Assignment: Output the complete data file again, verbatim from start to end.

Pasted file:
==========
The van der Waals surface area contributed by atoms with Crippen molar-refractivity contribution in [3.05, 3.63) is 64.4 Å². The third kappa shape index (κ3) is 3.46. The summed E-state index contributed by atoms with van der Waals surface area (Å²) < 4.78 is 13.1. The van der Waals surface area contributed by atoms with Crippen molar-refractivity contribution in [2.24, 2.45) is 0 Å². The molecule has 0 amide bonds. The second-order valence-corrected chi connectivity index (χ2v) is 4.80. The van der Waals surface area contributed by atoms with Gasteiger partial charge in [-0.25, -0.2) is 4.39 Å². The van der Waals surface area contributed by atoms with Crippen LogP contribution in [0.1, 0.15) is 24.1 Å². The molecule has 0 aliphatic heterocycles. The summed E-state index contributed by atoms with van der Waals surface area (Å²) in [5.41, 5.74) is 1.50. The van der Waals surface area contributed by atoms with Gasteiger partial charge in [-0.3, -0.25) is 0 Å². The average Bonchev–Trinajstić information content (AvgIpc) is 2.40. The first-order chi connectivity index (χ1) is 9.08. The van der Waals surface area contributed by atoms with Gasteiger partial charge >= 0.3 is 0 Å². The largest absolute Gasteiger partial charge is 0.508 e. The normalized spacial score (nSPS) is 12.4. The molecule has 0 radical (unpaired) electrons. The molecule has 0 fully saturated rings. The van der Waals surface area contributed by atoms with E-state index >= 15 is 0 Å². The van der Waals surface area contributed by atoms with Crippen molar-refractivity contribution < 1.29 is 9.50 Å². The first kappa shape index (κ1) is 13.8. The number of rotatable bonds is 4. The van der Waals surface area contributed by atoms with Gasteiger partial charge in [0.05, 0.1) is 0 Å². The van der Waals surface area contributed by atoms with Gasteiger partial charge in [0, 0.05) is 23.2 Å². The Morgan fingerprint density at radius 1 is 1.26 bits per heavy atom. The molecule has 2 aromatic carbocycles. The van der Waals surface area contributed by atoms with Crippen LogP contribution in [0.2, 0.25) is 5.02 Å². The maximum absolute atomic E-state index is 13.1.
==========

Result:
The van der Waals surface area contributed by atoms with Crippen molar-refractivity contribution in [3.05, 3.63) is 64.4 Å². The third kappa shape index (κ3) is 3.46. The summed E-state index contributed by atoms with van der Waals surface area (Å²) < 4.78 is 13.1. The van der Waals surface area contributed by atoms with Crippen molar-refractivity contribution in [2.24, 2.45) is 0 Å². The molecule has 0 amide bonds. The second-order valence-corrected chi connectivity index (χ2v) is 4.80. The van der Waals surface area contributed by atoms with Gasteiger partial charge in [-0.25, -0.2) is 4.39 Å². The van der Waals surface area contributed by atoms with Crippen LogP contribution in [0.1, 0.15) is 24.1 Å². The molecule has 0 aliphatic heterocycles. The summed E-state index contributed by atoms with van der Waals surface area (Å²) in [5.41, 5.74) is 1.50. The van der Waals surface area contributed by atoms with Gasteiger partial charge in [-0.3, -0.25) is 0 Å². The average Bonchev–Trinajstić information content (AvgIpc) is 2.40. The first-order chi connectivity index (χ1) is 9.08. The van der Waals surface area contributed by atoms with Gasteiger partial charge >= 0.3 is 0 Å². The largest absolute Gasteiger partial charge is 0.508 e. The normalized spacial score (nSPS) is 12.4. The molecule has 0 radical (unpaired) electrons. The molecule has 0 fully saturated rings. The van der Waals surface area contributed by atoms with E-state index >= 15 is 0 Å². The van der Waals surface area contributed by atoms with Crippen molar-refractivity contribution < 1.29 is 9.50 Å². The first kappa shape index (κ1) is 13.8. The number of rotatable bonds is 4. The van der Waals surface area contributed by atoms with Gasteiger partial charge in [0.05, 0.1) is 0 Å². The van der Waals surface area contributed by atoms with Gasteiger partial charge in [0, 0.05) is 23.2 Å². The Morgan fingerprint density at radius 1 is 1.26 bits per heavy atom. The molecule has 2 aromatic carbocycles. The van der Waals surface area contributed by atoms with Crippen LogP contribution in [0.2, 0.25) is 5.02 Å². The maximum absolute atomic E-state index is 13.1.